According to Friedland, a structural disadvantage of medical practice is vertical “stacking” — the categorization of doctors by a single area of disease expertise.
“Each disease has its own sort of chimney,” Friedland said, adding that the need to integrate HIV and tuberculosis treatment was particularly pressing as tuberculosis has become the leading cause of death for people with HIV globally.
By employing an integrated approach to the treatment of the two diseases, Friedland and his fellow researchers uncovered the existence of what is now recognized as extensively drug resistant tuberculosis in rural South Africa.
O’Keefe noted that researchers at CIRA also acknowledge the essential importance of research in the social realm.
“You can come up with the best drugs and you can work on all these clinical aspects, but at the end of the day, [HIV/AIDS] is a disease of marginalization,” said Fabian Fernandez ’15, who completed a senior essay on networks of support for people living with HIV/AIDS in Havana, Cuba.
Fernandez said that as a queer man of color, he was aware of the prevalence of HIV in his community. He also said that he got involved in advocacy and research efforts by reaching out to professors and through student groups like Student Partners in Global Health, which was known as the Yale Ecuador HIV Clinic Initiative in his time as an undergraduate at Yale.
“Nothing at Yale is very easy, but with some effort I was able to connect with faculty studying HIV-related issues,” Fernandez said. “There’s a lot of activity going on in the field at Yale and it really is an exciting time to be working on HIV.”
Looking ahead, O’Keefe identified two pressing challenges for further HIV/AIDS-related research at Yale and beyond — ever-increasing competition for a limited pool of funding and what she characterized as an alarming lack of diversity among researchers themselves.” For many years, HIV research scientists have been predominantly white, and this is an epidemic disproportionately affecting black and Latino communities,” she said. “We need more representation from the communities that are most impacted.”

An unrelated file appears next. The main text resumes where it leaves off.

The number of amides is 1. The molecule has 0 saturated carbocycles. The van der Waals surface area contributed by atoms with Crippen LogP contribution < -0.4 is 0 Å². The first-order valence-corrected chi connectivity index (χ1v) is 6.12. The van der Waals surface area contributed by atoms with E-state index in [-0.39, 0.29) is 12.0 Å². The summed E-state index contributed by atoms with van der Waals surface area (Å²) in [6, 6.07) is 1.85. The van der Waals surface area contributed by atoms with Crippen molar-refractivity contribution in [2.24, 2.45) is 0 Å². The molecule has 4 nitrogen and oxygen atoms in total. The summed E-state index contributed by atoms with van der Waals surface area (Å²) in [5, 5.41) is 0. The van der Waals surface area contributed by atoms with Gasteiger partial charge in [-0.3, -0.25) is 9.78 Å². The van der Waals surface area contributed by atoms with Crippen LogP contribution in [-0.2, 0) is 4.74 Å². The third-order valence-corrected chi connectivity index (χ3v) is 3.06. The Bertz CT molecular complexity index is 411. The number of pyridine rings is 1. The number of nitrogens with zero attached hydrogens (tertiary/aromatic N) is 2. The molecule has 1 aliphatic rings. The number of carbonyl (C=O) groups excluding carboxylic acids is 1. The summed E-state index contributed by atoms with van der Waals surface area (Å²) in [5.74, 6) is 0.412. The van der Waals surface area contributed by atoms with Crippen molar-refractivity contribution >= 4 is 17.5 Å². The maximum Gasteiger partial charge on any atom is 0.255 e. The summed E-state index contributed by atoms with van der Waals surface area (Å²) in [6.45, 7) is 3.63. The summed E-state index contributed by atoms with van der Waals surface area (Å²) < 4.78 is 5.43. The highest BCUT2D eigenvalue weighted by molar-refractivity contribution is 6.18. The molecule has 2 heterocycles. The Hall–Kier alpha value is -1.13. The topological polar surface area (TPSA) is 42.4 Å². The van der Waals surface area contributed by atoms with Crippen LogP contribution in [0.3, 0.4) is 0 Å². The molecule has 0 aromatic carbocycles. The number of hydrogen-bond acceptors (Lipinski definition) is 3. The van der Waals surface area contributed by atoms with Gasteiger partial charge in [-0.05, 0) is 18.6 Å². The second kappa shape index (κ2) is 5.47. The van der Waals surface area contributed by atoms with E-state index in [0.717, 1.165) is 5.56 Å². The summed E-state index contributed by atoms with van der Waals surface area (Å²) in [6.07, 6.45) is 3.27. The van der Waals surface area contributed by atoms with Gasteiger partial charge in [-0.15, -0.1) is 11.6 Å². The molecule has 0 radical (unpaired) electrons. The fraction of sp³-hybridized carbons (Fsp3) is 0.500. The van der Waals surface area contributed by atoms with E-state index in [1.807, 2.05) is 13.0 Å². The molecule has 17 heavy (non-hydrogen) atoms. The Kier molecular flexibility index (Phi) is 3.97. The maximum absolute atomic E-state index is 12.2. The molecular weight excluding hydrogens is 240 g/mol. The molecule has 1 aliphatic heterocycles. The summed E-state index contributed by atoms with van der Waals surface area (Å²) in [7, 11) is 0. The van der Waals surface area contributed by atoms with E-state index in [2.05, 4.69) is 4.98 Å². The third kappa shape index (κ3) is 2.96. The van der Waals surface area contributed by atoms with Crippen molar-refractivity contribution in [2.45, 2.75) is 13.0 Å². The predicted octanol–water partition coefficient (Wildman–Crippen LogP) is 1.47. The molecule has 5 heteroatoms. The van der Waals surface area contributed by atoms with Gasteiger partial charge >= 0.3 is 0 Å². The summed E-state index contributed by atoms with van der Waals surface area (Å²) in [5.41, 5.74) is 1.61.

To address this disparity, CIRA hosts a research education institute for scholars from underrepresented backgrounds every summer.
Despite the significant strides made in research and practical work over the past three decades at Yale and elsewhere, researchers and practitioners interviewed widely acknowledged that the goal of ending the AIDS epidemic as a global threat remains daunting.
An event organized by the Yale Debate Association in Linsly-Chittenden Hall Monday evening centered on what Amy Justice MED ’88, a Yale-affiliated HIV/AIDS researcher, considers one of the most pressing unresolved challenges in achieving any such goal — addressing what the ending the epidemic even means.
Along with two Yale sophomores and Keymanthri Moodley, a bioethicist at South Africa’s Stellenbosch University, Justice participated in a debate on “Resolved: Prioritize finding a cure for HIV/AIDS over treatment and prevention.” Moodley argued for the motion, and Justice argued against.
“Treatment and prevention may not be enough, but treatment as prevention may be enough,” Justice said in response to Moodley’s argument for devoting funding from other areas of HIV research toward finding a cure.
Justice also told the news that an ill-advised emphasis on directing funding towards attempts at curing HIV rather than preventing and treating it that are hampering efforts to effectively address the epidemic.
“There is a political tension there that we need to do our best to resolve,” she said.